Bringing the digital age to prison ministry

We’ve got some exciting (and perhaps somewhat daunting) news. After years of declining ministry opportunities, the Holy Spirit has breathed new life into the Bible study correspondence courses from WELS Prison Ministry. On March 15, we launched the first phase of a new effort to distribute our courses digitally. In this first phase, three of our courses were converted to online courses using a system run by as mentioned in the lead article.

The response has been significant. Since the three courses were made available to inmates, we have been receiving about 240 tests per week on Edovo’s system. We continue to receive about 100 tests per week through the mail as well. The combined total is higher than our historical peak usage of about 300 tests per week via the mail 10 to 15 years ago. We thank God that we are reaching so many inmates again.

But this surge has its challenges, the first being a need for test correctors. We are trying to rebuild our team of active correctors back to 200 or more so that we can turn around corrected tests in a timely manner. If you have interest in participating in this type of ministry, which can be done from your home anonymously to the inmates, contact our New Ulm office for more information (507-354-3130; [email protected]). In conjunction with this recruitment effort, we are developing a new system for online test correcting for those correctors who would find that more convenient. We expect that system to be ready by this fall and pray that it further reduces turnaround time for tests.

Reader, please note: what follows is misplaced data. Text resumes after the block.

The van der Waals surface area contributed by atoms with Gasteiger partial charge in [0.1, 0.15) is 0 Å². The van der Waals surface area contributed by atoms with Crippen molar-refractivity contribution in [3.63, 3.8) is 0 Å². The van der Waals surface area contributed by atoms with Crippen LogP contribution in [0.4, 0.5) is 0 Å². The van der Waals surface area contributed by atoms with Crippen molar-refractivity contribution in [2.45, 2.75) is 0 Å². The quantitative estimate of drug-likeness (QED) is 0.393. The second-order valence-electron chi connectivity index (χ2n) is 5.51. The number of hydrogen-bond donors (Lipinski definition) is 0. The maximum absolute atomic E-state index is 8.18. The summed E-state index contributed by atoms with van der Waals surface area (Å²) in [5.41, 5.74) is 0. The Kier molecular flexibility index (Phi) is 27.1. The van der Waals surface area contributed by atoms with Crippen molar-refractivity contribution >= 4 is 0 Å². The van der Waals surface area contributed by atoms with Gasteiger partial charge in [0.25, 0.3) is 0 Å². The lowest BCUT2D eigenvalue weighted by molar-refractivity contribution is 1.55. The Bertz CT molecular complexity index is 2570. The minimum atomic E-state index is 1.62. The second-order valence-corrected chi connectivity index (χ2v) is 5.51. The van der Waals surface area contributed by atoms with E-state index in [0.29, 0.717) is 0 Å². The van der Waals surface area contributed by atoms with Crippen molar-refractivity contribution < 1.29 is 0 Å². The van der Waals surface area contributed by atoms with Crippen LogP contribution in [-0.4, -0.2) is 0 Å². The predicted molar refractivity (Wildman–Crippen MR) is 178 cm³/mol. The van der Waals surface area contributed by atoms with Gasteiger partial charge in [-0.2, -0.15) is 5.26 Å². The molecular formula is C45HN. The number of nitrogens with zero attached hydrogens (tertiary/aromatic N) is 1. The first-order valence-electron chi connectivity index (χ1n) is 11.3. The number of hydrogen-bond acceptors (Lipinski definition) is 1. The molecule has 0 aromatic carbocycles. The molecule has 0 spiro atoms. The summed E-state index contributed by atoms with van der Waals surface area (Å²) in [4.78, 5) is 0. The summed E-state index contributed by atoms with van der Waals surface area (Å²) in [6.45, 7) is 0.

Secondly, this surge in activity has been generated by only three studies. We would like to make the rest of our studies available to inmates on Edovo as soon as we can, but that could potentially generate thousands of tests per week, which is far more than our current and planned systems and procedures can handle. We are evaluating various strategies for this situation and pray we have a plan to report by the next newsletter in October.

A third challenge is that Edovo currently serves between five and ten percent of correctional facilities nationwide. While we expect that percentage to grow, we need to find or maintain other ways to reach the millions of inmates who don’t have access to Edovo. (For example, only five Wisconsin and two Minnesota facilities have access to Edovo. These are all county jails.) With so many of our resources devoted to responding to the Edovo surge, this seems daunting.

Thank God with us for these new opportunities, and pray diligently that he guides us so that we reach every soul behind bars that they might be part of his kingdom.